On gas production, the NEITI report showed that 3,047,507.32million standard cubic feet (mmscf) was produced in 2019.
This represents an increase of 4.8 percent when compared to the 2,909,143.56mmscf reported in 2018. Also, about $247.794million was realized from gas sales for the year under review.
The 2019 oil and gas report also explained that the total cash call for 2019 was $5.512billion ($2.898 billion and N797.324billion).
“There was an outstanding Cash-call legacy liability of $1.900billion as at December 31, 2019,” the report said.
NEITI also reported that about $896.891million was recorded as social expenditure in 2019 made up of non-mandatory contributions of $81.297million (9.06%) and mandatory contributions of $815.594million (90.94%).
The mandatory contributions consisted of the 3 percent development levy to the Niger Delta Development Commission amounting to $721.275million, and 1 percent levy to the Nigeria Content Development Monitoring Board totaling $94.319million.
The non-mandatory contributions are various payments voluntarily made by the companies to their host communities for the provision of social amenities, scholarships, etc. 
NEITI further disclosed that the total number of employees in the oil and gas sector in 2019 were 18,856, with 82 percent of the figure being male, while 18 percent were female.
The top management accounted for 10 percent, middle management, 47 percent, and lower-level staffs, 43 percent.
On total expenditure on environmental impact assessments in 2019, the NEITI report disclosed that about $480,525 and N154.48million were spent, while $2,420,268 and N33,190,931 was spent on fees and other costs associated with environmental monitoring and evaluation.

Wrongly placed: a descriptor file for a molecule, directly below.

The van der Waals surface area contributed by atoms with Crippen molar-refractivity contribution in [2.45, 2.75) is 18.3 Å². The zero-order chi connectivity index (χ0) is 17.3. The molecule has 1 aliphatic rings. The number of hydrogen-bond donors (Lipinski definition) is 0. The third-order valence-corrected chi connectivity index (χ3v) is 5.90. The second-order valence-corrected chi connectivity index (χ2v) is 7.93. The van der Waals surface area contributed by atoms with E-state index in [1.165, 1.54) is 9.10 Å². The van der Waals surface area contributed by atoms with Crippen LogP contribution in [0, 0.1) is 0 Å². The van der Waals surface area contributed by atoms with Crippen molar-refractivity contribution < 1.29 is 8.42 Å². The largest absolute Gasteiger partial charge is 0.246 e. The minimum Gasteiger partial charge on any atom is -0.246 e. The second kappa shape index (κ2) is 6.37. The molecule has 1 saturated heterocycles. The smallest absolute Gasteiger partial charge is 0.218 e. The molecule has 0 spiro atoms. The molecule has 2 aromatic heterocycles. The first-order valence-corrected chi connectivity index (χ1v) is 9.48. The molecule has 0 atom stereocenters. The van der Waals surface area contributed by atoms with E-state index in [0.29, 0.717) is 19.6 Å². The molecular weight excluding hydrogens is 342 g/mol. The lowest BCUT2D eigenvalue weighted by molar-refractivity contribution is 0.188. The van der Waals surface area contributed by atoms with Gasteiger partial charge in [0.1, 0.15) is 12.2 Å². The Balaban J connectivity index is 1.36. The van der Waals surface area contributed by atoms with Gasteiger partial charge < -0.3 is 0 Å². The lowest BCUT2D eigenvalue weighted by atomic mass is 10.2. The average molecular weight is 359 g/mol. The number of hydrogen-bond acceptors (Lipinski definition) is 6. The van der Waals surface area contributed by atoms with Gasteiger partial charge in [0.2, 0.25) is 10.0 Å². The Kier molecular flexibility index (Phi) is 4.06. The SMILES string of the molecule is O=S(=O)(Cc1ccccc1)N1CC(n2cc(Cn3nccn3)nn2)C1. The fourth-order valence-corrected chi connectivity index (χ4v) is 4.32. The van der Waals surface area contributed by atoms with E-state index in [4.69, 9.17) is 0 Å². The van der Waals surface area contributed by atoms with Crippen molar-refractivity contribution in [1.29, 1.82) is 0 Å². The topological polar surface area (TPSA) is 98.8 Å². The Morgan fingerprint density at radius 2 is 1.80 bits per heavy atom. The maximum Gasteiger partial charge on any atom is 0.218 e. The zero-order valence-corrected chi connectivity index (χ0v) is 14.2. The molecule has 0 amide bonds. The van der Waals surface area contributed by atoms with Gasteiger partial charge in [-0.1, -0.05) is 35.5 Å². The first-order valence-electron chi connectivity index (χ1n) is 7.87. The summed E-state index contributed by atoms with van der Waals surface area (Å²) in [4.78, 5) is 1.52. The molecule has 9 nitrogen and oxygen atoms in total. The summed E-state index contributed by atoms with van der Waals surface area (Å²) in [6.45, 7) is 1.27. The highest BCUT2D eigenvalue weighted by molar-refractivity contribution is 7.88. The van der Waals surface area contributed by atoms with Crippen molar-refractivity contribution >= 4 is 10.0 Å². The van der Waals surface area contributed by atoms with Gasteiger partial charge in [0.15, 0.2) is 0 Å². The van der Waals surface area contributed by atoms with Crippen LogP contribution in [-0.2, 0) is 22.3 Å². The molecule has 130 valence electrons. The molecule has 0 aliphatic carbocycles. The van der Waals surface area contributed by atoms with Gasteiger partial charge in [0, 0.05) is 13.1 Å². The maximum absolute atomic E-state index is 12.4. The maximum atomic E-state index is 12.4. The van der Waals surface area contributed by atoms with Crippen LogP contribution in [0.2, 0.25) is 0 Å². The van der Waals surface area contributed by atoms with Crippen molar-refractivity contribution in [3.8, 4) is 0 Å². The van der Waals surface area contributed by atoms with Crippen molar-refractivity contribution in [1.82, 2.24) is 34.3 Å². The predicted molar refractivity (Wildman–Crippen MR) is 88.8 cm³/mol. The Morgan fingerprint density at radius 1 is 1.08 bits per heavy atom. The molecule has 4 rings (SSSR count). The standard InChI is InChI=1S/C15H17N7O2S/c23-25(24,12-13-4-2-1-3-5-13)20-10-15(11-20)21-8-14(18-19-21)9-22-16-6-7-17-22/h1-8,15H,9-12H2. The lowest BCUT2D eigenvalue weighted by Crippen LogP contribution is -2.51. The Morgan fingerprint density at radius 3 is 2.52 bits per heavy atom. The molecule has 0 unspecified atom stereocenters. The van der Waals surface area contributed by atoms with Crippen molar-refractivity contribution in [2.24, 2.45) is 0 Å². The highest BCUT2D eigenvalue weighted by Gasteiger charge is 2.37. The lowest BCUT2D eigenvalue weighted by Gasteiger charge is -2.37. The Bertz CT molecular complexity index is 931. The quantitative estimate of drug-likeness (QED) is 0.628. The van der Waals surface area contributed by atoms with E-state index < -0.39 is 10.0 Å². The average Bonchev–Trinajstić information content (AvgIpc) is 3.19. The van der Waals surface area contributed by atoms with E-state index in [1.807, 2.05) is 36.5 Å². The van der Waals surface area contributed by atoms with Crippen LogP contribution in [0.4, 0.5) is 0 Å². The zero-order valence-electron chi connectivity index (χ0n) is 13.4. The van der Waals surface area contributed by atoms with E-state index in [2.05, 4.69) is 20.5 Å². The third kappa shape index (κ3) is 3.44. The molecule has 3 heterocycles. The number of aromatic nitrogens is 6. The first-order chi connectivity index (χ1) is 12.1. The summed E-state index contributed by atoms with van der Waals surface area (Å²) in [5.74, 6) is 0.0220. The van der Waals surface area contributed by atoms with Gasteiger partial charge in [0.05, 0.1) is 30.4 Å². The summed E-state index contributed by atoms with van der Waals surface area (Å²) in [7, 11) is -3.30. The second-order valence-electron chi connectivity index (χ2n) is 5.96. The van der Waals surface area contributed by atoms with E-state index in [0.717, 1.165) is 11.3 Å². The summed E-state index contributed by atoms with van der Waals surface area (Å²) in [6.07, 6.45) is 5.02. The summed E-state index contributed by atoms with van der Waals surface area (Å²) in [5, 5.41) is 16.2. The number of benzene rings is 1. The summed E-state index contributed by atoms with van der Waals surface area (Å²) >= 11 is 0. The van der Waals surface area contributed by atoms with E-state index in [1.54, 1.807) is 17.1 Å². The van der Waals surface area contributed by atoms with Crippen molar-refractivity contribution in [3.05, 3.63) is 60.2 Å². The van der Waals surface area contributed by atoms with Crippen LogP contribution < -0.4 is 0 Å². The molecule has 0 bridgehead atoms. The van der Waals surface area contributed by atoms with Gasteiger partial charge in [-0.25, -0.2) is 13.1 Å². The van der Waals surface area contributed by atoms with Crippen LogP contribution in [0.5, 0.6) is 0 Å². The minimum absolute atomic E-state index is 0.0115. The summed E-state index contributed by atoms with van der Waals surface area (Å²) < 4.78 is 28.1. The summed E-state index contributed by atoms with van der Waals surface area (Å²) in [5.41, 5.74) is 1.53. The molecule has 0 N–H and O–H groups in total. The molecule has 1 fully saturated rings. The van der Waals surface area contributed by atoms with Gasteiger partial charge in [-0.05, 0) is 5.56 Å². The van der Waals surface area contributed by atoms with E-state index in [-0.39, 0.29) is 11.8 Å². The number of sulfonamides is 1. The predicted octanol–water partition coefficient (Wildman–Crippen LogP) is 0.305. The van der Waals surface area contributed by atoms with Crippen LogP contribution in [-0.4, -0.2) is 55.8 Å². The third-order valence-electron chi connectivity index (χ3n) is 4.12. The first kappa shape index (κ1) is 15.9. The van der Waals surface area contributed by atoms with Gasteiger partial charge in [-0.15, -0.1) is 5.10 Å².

On recommendations on how to improve transparency and accountability in the sector, the NEITI report said the Office of the Accountant General of the Federation (OAGF) should advice the NNPC to prepare its budget on a gross basis by stating its gross revenue and costs.
The report noted that the practice if adopted, will improve transparency and accountability in NNPC’s transactions on behalf of the federation.
The report also recommended that NNPC should carry-out detailed reconciliation on transportation revenues regularly as a mechanism for checks and balances.
It also observed that entities are reporting crude oil losses higher than the fiscalised production and recommended that the Department of Petroleum Resources (DPR) should take steps to reduce losses by the terminal operators.
It also highlighted the outstanding liabilities by companies as of 2019 year end and advised the respective government agencies to recover the debts.
The latest report is the 12th cycle of independent oil and gas industry audit exercise by NEITI in line with the NEITI Act 2007 and Nigeria’s obligation to the global EITI.
The audit conducted by Adeshile Adedeji & Co. (Chattered Accountants), an indigenous accounting and auditing firm, reconciled payments from 98 entities, including  88 oil and gas companies, nine government agencies and the Nigerian Liquefied Natural Gas (NLNG).